Materials and Methods

Yellowstone National Park is an 891,000-ha protected area primarily in northwestern Wyoming with a variety of habitats from high alpine to lower elevation sagebrush (Artemisia) grasslands (Despain 1990). The climate is characterized by long, cold winters with substantial amounts of snow and short, cool summers (Cook 1993). The index of winter severity for the Lamar Valley (United States Geological Survey Northern Rocky Mountain Science Center) during the winter months immediately preceding each of our elk captures was 0.18, 0.71, and 2.56 for 2000, 2001, and 2002, respectively (0 = average, <0 = harsher than average, and >0 = milder than average with respect to precipitation and temperature). Growing season precipitation for 1999, 2000, and 2001 differed +2.31, −2.69, and −1.29 cm from the 30-year average for Cooke City, Montana (National Climatic Data Center, Asheville, North Carolina).

Prior to the fires of 1988 and prior to wolf reintroduction in 1995, northern Yellowstone elk numbered an estimated 23,240 animals (Coughenour and Singer 1996b). Numbers recently declined, and about 12,000 elk wintered on the northeastern portion of the park during this study (Northern Yellowstone Cooperative Wildlife Working Group, in litt.). The northern winter range is subdivided into the upper and lower winter ranges and the boundary line area near Gardiner, Montana (Houston 1982; Fig. 1). Elevations on the northern range vary from 1,500 to >2,400 m and increase from west to east (DelGiudice et al. 2001). Even in severe winters, elk inhabit both the lower and upper winter range (Houston 1982). In addition, migration during winter to areas outside of the park has increased since winter 1988–1989 (Lemke et al. 1998). General characteristics and ecology of the northern Yellowstone elk herd are described by Houston (1982) and Coughenour and Singer (1996a).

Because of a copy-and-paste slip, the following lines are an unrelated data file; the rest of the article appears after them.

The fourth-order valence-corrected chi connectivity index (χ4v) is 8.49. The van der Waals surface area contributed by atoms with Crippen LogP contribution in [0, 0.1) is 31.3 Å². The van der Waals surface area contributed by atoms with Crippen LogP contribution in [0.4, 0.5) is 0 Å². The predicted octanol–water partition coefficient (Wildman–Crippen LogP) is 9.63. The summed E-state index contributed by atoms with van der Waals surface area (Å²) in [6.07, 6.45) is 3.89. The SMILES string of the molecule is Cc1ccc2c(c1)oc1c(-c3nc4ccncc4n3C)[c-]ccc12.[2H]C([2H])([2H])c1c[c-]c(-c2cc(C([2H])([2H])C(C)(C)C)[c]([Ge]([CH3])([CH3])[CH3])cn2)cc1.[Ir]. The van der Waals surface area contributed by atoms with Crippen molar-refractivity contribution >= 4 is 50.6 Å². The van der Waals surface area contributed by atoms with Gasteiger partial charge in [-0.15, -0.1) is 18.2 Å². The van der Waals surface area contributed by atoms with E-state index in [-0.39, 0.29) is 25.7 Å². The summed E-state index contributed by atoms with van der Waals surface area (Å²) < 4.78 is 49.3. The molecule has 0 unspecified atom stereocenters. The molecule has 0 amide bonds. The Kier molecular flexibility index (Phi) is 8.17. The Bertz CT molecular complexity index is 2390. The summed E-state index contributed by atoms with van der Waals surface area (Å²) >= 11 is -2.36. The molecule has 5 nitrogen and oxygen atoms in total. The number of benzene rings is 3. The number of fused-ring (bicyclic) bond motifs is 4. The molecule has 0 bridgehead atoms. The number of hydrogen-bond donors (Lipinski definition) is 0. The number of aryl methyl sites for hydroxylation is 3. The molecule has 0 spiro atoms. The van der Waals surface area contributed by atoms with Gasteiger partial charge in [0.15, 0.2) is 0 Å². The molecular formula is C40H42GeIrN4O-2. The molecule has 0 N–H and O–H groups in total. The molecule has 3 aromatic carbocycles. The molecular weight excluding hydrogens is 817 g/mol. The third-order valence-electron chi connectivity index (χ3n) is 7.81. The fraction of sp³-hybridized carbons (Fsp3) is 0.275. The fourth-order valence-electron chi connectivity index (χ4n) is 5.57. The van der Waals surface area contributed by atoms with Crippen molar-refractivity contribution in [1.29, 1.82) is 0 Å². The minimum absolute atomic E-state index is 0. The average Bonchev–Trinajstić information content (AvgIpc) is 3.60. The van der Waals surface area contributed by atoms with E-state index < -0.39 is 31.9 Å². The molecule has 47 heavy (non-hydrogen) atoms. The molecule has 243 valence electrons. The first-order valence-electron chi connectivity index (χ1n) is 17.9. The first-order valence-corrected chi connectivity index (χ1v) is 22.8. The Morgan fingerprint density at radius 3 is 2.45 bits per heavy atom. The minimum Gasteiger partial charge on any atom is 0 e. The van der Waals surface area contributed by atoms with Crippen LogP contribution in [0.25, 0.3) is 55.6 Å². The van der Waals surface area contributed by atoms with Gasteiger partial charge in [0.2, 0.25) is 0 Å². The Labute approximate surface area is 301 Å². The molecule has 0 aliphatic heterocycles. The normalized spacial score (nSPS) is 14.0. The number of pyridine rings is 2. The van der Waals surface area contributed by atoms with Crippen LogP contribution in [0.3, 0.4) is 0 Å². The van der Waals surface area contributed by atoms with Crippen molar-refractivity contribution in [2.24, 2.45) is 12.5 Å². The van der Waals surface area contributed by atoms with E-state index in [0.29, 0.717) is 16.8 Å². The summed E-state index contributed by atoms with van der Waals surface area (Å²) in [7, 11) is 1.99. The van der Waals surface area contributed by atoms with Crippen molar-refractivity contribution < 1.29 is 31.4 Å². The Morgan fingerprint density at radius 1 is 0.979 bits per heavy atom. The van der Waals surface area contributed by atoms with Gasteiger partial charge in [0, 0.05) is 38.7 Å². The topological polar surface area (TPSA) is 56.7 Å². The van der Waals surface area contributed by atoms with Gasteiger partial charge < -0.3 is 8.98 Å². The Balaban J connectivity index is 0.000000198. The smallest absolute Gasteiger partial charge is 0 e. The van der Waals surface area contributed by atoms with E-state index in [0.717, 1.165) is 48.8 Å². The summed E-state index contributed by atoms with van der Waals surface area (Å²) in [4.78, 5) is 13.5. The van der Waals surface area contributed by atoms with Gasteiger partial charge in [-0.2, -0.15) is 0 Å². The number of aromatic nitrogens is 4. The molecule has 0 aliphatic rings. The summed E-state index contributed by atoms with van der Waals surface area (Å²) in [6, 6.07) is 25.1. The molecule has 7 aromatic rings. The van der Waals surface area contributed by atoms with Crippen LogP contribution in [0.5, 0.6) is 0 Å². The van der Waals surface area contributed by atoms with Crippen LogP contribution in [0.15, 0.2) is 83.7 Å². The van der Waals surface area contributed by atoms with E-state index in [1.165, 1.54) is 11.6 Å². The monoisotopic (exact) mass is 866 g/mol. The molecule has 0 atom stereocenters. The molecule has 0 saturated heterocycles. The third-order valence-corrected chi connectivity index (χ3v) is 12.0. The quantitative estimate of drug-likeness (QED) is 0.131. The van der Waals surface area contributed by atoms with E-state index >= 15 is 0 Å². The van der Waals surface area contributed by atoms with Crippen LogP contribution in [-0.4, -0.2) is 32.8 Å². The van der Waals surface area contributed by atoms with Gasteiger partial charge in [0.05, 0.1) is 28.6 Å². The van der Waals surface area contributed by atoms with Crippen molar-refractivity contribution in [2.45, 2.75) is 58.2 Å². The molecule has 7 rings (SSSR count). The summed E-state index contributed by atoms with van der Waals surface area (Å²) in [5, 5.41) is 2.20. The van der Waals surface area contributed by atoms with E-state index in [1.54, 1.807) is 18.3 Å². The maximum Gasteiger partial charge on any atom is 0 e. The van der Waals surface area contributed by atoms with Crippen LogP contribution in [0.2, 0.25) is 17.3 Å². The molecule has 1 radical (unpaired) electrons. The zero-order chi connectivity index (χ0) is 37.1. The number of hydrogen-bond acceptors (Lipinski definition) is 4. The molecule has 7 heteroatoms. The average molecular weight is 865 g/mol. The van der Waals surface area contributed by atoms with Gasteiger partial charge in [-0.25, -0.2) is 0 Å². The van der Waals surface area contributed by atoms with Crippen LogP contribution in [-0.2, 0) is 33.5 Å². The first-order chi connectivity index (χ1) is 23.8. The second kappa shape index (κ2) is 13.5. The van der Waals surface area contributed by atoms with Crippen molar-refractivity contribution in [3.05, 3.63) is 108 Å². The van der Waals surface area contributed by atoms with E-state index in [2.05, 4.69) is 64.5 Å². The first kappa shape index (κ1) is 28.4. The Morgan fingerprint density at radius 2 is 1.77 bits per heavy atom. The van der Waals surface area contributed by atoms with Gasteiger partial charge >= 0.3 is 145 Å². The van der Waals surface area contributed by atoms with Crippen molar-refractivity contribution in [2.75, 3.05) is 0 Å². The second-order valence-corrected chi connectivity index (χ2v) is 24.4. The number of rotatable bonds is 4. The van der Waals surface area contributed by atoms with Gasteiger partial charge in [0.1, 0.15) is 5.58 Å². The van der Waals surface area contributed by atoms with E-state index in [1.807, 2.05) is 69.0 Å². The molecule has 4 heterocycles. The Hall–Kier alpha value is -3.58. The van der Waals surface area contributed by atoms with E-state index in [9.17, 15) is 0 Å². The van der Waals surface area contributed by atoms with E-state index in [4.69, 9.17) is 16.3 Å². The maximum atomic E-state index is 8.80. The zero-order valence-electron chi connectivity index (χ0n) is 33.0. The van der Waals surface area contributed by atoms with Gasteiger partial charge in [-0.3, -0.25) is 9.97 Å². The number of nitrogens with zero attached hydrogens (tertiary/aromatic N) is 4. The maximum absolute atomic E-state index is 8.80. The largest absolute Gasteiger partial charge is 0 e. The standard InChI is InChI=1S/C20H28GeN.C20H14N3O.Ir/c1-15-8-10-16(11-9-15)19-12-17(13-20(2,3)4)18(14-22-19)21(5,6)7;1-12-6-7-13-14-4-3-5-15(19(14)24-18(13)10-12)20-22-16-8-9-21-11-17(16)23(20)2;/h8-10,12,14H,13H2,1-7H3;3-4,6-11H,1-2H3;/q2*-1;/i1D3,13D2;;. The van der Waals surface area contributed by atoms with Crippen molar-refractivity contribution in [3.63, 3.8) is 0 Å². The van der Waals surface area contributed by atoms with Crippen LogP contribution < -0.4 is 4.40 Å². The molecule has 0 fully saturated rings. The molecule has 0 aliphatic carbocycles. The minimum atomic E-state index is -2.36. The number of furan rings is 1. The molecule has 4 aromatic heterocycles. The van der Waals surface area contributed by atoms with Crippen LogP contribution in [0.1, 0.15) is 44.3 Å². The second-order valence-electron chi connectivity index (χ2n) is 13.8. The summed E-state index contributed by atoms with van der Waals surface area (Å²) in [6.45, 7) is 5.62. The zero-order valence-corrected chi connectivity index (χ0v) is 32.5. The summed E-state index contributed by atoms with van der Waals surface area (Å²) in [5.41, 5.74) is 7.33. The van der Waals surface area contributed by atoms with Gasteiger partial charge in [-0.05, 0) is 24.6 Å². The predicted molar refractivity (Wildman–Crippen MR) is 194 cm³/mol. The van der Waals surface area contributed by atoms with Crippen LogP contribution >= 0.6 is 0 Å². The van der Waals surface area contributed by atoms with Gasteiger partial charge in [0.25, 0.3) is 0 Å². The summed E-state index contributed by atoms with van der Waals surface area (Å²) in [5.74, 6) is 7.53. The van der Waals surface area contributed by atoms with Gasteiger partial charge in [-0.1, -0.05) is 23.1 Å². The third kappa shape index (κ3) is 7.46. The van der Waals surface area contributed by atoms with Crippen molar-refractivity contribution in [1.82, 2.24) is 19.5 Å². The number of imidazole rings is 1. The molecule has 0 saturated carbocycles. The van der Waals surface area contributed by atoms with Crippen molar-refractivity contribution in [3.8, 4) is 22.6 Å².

Fig. 1

Locations of cow elk captured during 2000–2002 in the northern winter range of Yellowstone National Park, illustrating park boundary, A) upper winter range, B) lower winter range, and C) boundary area by Gardiner, Montana (Houston 1982). Locations of 16 elk captured in 2000 were excluded because their precise capture locations were not recorded.

All elk were handled in accordance with an approved animal welfare protocol (Animal Care and Use Committee 1998). Elk were captured via commercial helicopter net-gunning (Hawkins and Powers, Inc., Greybull, Wyoming) during 15–16 March 2000, 6–8 February 2001, and 2–4 February 2002. Major groups of cow elk were located by sight from fixed-wing aircraft prior to capture, and capture crews were directed to those herds in an attempt to acquire a spatially representative sample of the northern range population of cows that wintered within the park boundaries. In 2000, major groups were found near Mount Everts (44°58′N, 110°39′W), Hellroaring (44°58′N, 110°28′W), and the Tower areas (44°56′N, 110°25′W), but we were unable to capture elk in the Tower group. During 2002, a special attempt was made to capture cows in the same general area in groups not already represented by elk that had been radiocollared in previous years. We sampled elk from 2 to 7 separate areas of the northern range each year. Only females were captured, and attempts were made to avoid capturing elk that, on the basis of size, appeared to be calves and yearlings.

Captured elk were shackled, blindfolded, and handled without drugs. Capture locations (Universal Transverse Mercator) were recorded on a Garmin III handheld GPS unit (Garmin International, Olathe, Kansas), and each cow was fitted with a Telonics VHF radiocollar (Telonics, Mesa, Arizona). Thirty-five ml of blood was drawn by jugular venipuncture and centrifuged within hours at the staging area. Serum was frozen for up to 4 weeks before being analyzed in triplicate for protein B specific for pregnancy via radioimmunoassay (BioTracking, Moscow, Idaho—Noyes et al. 1997). In 2000, the i4 tooth was extracted following lidocaine injection into the gum to minimize pain, and ages were determined to the nearest year by examination of annuli (Matson's Laboratory, Militown, Montana—Hamlin et al. 2000). During 2001 and 2002, a vestigial upper canine was extracted, and ages were determined to the nearest year by examination of annuli as above.